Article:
Superstorm Sandy devastated parts of New Jersey and New York, especially coastal areas. A decision was made before the storm hit that the nursing homes located on the Rockaway peninsula, right in the path of the storm and the surge, would not be evacuated. The order was given to shelter in place, an order that could have resulted in major casualties. Luckily, it did not.
According to the Centers for Medicare & Medicaid Services (CMS), in 2012 more than 1.4 million Americans lived in 15,800 nursing homes across the country.
Although FEMA requires evacuation plans for nursing homes, those plans often lack the specifics needed to function with efficacy. Non-binding recommendations from Medicare and Medicaid suggest emergency planning and training for personnel at nursing homes, but they are largely unenforced.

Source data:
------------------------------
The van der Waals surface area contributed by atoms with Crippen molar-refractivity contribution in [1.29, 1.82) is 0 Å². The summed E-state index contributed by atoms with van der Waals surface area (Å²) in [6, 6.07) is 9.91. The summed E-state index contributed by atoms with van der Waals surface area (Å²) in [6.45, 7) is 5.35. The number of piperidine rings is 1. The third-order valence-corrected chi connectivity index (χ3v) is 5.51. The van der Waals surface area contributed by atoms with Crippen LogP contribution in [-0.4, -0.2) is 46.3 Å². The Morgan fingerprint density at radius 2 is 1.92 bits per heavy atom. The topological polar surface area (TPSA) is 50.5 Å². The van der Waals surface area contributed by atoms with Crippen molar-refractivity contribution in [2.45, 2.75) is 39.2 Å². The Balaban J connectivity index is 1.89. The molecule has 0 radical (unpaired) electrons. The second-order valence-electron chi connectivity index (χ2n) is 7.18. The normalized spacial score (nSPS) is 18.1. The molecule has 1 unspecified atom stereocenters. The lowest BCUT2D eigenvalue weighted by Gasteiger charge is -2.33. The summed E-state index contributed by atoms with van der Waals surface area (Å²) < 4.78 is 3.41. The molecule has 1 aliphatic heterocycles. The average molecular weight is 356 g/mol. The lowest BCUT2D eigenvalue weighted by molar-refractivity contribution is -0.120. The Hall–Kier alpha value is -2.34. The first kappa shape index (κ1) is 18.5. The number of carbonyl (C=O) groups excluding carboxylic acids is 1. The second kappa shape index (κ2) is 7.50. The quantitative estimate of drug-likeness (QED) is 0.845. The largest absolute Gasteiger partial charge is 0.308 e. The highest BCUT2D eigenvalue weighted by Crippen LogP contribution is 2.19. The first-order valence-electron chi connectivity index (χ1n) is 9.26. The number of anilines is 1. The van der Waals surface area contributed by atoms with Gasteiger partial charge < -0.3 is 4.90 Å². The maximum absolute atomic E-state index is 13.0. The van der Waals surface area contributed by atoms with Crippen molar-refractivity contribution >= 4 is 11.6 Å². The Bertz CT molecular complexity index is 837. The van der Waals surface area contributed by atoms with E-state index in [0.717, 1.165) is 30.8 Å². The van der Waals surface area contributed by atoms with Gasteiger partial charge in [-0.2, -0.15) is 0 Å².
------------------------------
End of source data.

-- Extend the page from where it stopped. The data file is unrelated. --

The AARP has recognized these deficiencies in a recent article which presents nine questions to a nursing home provider regarding its patient evacuation plan. These inquiries are vital when considering a home for a loved one. They include:
The images of desperately ill patients caught in the throes of Hurricane Katrina should inform our emergency plans for all nursing homes and institutions housing the vulnerable. As you may expect, I have not seen litigation over evacuation issues. Rather, the focus is on harm due to a failure to provide adequate care in a nursing home. For that,be sure to consult an experienced personal injury attorney who knows the applicable law regarding custodial care.
The attorneys serve the entire state of Massachusetts in addition to affiliating with lawyers in other states to handle cases outside of Massachusetts.
Boston Attorneys Win Highest Injury Verdict in Massachusetts in 2011 & 2012.